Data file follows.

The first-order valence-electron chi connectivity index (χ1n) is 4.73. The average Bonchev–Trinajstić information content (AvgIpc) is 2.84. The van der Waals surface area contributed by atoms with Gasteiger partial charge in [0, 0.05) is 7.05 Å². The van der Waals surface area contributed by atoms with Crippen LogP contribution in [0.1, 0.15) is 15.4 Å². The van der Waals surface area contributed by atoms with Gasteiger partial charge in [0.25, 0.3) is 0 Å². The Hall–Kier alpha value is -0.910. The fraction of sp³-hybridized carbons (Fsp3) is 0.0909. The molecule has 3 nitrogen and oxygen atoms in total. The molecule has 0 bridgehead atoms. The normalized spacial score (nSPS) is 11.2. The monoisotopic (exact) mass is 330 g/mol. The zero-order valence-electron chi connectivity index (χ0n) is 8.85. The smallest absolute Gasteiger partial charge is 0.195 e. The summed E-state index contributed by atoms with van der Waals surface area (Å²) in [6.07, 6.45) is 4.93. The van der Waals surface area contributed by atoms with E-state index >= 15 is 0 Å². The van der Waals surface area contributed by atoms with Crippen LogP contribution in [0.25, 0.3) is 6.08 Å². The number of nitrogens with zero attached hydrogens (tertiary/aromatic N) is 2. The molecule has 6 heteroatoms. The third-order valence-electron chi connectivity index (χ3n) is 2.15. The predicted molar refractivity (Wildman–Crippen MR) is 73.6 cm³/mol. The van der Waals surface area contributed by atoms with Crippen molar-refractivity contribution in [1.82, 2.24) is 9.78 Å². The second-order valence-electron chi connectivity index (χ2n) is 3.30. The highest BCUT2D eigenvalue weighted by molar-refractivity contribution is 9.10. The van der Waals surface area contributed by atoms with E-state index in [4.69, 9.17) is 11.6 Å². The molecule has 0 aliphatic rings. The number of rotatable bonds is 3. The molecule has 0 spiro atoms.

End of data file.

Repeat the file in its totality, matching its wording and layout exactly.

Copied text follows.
The first-order valence-electron chi connectivity index (χ1n) is 4.73. The average Bonchev–Trinajstić information content (AvgIpc) is 2.84. The van der Waals surface area contributed by atoms with Gasteiger partial charge in [0, 0.05) is 7.05 Å². The van der Waals surface area contributed by atoms with Crippen LogP contribution in [0.1, 0.15) is 15.4 Å². The van der Waals surface area contributed by atoms with Gasteiger partial charge in [0.25, 0.3) is 0 Å². The Hall–Kier alpha value is -0.910. The fraction of sp³-hybridized carbons (Fsp3) is 0.0909. The molecule has 3 nitrogen and oxygen atoms in total. The molecule has 0 bridgehead atoms. The normalized spacial score (nSPS) is 11.2. The monoisotopic (exact) mass is 330 g/mol. The zero-order valence-electron chi connectivity index (χ0n) is 8.85. The smallest absolute Gasteiger partial charge is 0.195 e. The summed E-state index contributed by atoms with van der Waals surface area (Å²) in [6.07, 6.45) is 4.93. The van der Waals surface area contributed by atoms with E-state index >= 15 is 0 Å². The van der Waals surface area contributed by atoms with Crippen LogP contribution in [0.25, 0.3) is 6.08 Å². The number of nitrogens with zero attached hydrogens (tertiary/aromatic N) is 2. The molecule has 6 heteroatoms. The third-order valence-electron chi connectivity index (χ3n) is 2.15. The predicted molar refractivity (Wildman–Crippen MR) is 73.6 cm³/mol. The van der Waals surface area contributed by atoms with Crippen molar-refractivity contribution in [1.82, 2.24) is 9.78 Å². The second-order valence-electron chi connectivity index (χ2n) is 3.30. The highest BCUT2D eigenvalue weighted by molar-refractivity contribution is 9.10. The van der Waals surface area contributed by atoms with E-state index in [4.69, 9.17) is 11.6 Å². The molecule has 0 aliphatic rings. The number of rotatable bonds is 3. The molecule has 0 spiro atoms.